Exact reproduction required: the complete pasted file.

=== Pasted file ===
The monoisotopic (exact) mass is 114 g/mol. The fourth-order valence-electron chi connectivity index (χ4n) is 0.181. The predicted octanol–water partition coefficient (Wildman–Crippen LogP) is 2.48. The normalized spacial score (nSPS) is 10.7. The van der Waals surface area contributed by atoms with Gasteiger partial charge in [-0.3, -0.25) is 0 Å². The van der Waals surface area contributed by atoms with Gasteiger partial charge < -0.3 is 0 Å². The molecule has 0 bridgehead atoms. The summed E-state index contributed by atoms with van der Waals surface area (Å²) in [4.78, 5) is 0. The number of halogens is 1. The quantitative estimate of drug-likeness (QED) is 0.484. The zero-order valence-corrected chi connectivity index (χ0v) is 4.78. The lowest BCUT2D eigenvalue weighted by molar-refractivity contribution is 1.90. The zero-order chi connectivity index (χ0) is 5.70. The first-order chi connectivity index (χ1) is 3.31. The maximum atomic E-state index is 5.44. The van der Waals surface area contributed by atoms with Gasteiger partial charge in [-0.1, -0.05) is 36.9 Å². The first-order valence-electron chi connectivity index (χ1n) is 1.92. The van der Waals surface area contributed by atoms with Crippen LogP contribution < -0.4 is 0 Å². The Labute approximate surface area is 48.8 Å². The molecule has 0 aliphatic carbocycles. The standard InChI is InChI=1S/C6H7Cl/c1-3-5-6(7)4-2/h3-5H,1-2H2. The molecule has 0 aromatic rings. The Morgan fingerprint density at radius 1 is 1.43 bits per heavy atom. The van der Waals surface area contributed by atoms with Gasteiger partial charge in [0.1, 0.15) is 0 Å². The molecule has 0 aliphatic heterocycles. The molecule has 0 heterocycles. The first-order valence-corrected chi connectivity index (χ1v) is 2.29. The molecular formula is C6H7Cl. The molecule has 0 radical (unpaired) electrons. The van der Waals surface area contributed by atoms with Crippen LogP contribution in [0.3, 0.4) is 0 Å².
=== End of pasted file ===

The monoisotopic (exact) mass is 114 g/mol. The fourth-order valence-electron chi connectivity index (χ4n) is 0.181. The predicted octanol–water partition coefficient (Wildman–Crippen LogP) is 2.48. The normalized spacial score (nSPS) is 10.7. The van der Waals surface area contributed by atoms with Gasteiger partial charge in [-0.3, -0.25) is 0 Å². The van der Waals surface area contributed by atoms with Gasteiger partial charge < -0.3 is 0 Å². The molecule has 0 bridgehead atoms. The summed E-state index contributed by atoms with van der Waals surface area (Å²) in [4.78, 5) is 0. The number of halogens is 1. The quantitative estimate of drug-likeness (QED) is 0.484. The zero-order valence-corrected chi connectivity index (χ0v) is 4.78. The lowest BCUT2D eigenvalue weighted by molar-refractivity contribution is 1.90. The zero-order chi connectivity index (χ0) is 5.70. The first-order chi connectivity index (χ1) is 3.31. The maximum atomic E-state index is 5.44. The van der Waals surface area contributed by atoms with Gasteiger partial charge in [-0.1, -0.05) is 36.9 Å². The first-order valence-electron chi connectivity index (χ1n) is 1.92. The van der Waals surface area contributed by atoms with Crippen LogP contribution < -0.4 is 0 Å². The Labute approximate surface area is 48.8 Å². The molecule has 0 aliphatic carbocycles. The standard InChI is InChI=1S/C6H7Cl/c1-3-5-6(7)4-2/h3-5H,1-2H2. The molecule has 0 aromatic rings. The Morgan fingerprint density at radius 1 is 1.43 bits per heavy atom. The van der Waals surface area contributed by atoms with Gasteiger partial charge in [0.1, 0.15) is 0 Å². The molecule has 0 aliphatic heterocycles. The molecule has 0 heterocycles. The first-order valence-corrected chi connectivity index (χ1v) is 2.29. The molecular formula is C6H7Cl. The molecule has 0 radical (unpaired) electrons. The van der Waals surface area contributed by atoms with Crippen LogP contribution in [0.3, 0.4) is 0 Å².